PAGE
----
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You are Viewing an Archived IssuePosted: 03/06/13
Romeo celebrates 175th
anniversary on March 9
by CHRIS GRAYThough the actual Village of Romeo can't eat cake nor receive gifts on its birthday, those observing its dodransbicentennial are invited to do both on its behalf.
Observer Staff Writer
A free Community Open House is scheduled for noon to 4 p.m. on March 9 at the Romeo Masonic Temple on N. Main Street in downtown Romeo to celebrate Romeo's 175th anniversary.
Following the open house is a dinner ball and fundraiser from 6:30 p.m. to 11 p.m.
Coordinators have worked since May 2012 to prepare a free celebration of Romeo's dodransbicentennial<a mouthful of a word that means 175th anniversary<in observance of its establishment in 1838.
Kim Hale, co-chair of the 175th Anniversary Committee, said thanks to numerous sponsors and fundraising, the event will be held at little to no cost.
"The whole spirit of the 175th is to make as much of it free or low-cost as possible so families can come and spend the entire day participating in the event without needing to pay for anything," she said.
On March 9, guests can enjoy a cake-cutting ceremony at 12:15 p.m., where free cake and other refreshments will be available.
From 12:30 p.m. on, guests will be entertained by local bands, dancers and performers on the Gray's Opera House stage inside the Masonic Temple. Local elementary students are asked to read their winning essays about Romeo in between performances.
Guests can peruse historical displays, including the Michigan Vietnam Moving Wall. The wall contains the 2,600-plus names of Michigan soldiers that died, were prisoners of war or are missing in action from the Vietnam war.
Dave Schoenherr, who helps transport the wall, said two are soldiers from the Romeo area. He said the wall helps bring closure for those who can't make it to Washington, D.C. to see the Vietnam memorial wall.
"The idea is to bring awareness of what happened," he said. "We don't want these guys who sacrificed their lives for their country to be forgotten."
Hale said March 9 will also feature kid-friendly activities so children and adults can be involved.
"We wanted to make sure kids had stuff to do when parents are looking at historic photos," she said.
Activities include Wowie! the clown making balloon sculptures, free face painting and a historical costume contest. Entrants into the contest should be in costume by 1:45 p.m. at the open house.
Tickets will also be on sale for the gift basket raffle during the day, with prizes like Nooks and Blu-Ray players and local products like wine and treats from orchards.
The dinner ball, a ticketed event, will include a cash bar, music and dinner with special 175th Anniversary wines from The Village Winery.
The ball will also feature a new documentary produced by WBRW that tells Romeo's history through the eyes and words of residents.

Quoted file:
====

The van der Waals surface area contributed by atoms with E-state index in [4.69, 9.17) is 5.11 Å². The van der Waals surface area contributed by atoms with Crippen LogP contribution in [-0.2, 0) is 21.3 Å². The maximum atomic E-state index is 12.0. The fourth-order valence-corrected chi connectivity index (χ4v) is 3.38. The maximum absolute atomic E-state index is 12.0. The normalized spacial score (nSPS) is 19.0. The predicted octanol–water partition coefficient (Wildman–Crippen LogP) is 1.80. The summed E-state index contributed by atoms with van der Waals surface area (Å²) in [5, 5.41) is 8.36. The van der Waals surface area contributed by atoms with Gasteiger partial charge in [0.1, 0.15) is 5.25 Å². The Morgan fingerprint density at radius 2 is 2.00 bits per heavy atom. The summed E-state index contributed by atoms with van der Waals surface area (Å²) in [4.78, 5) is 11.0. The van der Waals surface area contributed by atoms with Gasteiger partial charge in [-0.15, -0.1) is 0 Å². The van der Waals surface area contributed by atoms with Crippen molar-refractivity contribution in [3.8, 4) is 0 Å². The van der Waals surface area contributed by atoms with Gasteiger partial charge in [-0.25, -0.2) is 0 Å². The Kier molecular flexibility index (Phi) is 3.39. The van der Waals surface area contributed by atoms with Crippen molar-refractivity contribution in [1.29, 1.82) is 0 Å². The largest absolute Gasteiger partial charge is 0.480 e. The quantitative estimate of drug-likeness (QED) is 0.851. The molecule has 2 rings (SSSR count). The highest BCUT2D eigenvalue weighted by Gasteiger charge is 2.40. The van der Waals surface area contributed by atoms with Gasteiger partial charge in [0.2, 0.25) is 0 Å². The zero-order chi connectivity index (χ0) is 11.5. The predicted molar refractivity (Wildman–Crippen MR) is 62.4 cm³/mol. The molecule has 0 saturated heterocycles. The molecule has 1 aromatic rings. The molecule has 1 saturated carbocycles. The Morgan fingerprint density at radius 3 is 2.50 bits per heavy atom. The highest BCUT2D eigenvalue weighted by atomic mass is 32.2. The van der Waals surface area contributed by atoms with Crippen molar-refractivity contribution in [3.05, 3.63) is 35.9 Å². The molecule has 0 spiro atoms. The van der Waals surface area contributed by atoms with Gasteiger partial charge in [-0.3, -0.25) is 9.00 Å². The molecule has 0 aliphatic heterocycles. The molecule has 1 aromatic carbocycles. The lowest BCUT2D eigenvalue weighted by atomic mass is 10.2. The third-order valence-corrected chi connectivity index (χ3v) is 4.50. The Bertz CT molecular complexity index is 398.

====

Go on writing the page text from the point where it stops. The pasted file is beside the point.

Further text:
"Not only did we want to involve everybody, but felt part of what we're trying to do here is harken back to the kinder, simpler times," Hale said.
Before it was renamed to Romeo in 1839, the settlement was known as Indian Village. Between the 1820s and 1830s, it was re-named Hoxie's Settlement when businesses were established on Main Street.
Mel Bleich, publisher of The Romeo Observer since 1959, has studied Romeo's history through old newspapers and other sources. He said the area benefited from many advantages when it was being settled, such as an established high school system, ideal farmlands and major industries like timber and carriages.
"You've got to be impressed by the fact that some of these things were just a happenstance," he said. "Things just came together, like wealthy farmers who made enough money to invest into factories we had."
Because of this, he said the area rapidly grew, moreso than towns closer to Detroit like Birmingham.
"Just one generation, from 1820 to 1840, you could start with nothing and wind up with a Main Street with a lot of buildings on it, a lot of stores and factories and commercial enterprises," he said.
Village Clerk Marian McLaughlin began her career in village government as a trustee in 1983, then moved on to be the clerk in 1986. Two years later she took on the additional role of administrator.
She said one of the aspects village government and residents should be proud of is that a historic village offers the same services of a large city or township, such as water, sewer, sidewalks and industrial sites.
"I think it's important that we recognize our existence for as long as we've been able to survive, and that I hope we're able to continue with our historic character and nature," she said.
She said beyond Romeo's historic nature, though, the community itself helps make the village what it is today.
"We're a small knit community, we always pull together to help each other out," McLaughlin said. "It is, and has been, a great community to live in and raise a family in."
For more information about the 175th Anniversary, call (586) 531-5926 or visit romeoturns175.com.